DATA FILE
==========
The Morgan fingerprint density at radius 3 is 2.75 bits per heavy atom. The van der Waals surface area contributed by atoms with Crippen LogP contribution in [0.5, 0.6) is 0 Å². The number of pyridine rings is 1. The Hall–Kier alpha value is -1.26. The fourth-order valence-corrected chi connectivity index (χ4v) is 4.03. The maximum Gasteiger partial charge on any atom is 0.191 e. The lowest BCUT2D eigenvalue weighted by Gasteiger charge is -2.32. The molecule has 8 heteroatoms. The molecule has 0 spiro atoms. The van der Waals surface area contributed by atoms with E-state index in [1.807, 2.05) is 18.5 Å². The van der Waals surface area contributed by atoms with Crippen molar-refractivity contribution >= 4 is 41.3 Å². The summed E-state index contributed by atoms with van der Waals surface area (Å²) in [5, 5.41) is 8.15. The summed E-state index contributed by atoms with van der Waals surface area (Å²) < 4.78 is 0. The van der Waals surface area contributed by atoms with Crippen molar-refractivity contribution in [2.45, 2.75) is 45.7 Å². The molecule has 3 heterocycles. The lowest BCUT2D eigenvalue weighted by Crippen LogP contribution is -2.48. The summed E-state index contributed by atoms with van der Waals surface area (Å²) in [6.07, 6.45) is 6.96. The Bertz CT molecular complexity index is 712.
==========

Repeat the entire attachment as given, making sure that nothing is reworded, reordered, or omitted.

The Morgan fingerprint density at radius 3 is 2.75 bits per heavy atom. The van der Waals surface area contributed by atoms with Crippen LogP contribution in [0.5, 0.6) is 0 Å². The number of pyridine rings is 1. The Hall–Kier alpha value is -1.26. The fourth-order valence-corrected chi connectivity index (χ4v) is 4.03. The maximum Gasteiger partial charge on any atom is 0.191 e. The lowest BCUT2D eigenvalue weighted by Gasteiger charge is -2.32. The molecule has 8 heteroatoms. The molecule has 0 spiro atoms. The van der Waals surface area contributed by atoms with E-state index in [1.807, 2.05) is 18.5 Å². The van der Waals surface area contributed by atoms with Crippen molar-refractivity contribution >= 4 is 41.3 Å². The summed E-state index contributed by atoms with van der Waals surface area (Å²) in [5, 5.41) is 8.15. The summed E-state index contributed by atoms with van der Waals surface area (Å²) < 4.78 is 0. The van der Waals surface area contributed by atoms with Crippen molar-refractivity contribution in [2.45, 2.75) is 45.7 Å². The molecule has 3 heterocycles. The lowest BCUT2D eigenvalue weighted by Crippen LogP contribution is -2.48. The summed E-state index contributed by atoms with van der Waals surface area (Å²) in [6.07, 6.45) is 6.96. The Bertz CT molecular complexity index is 712.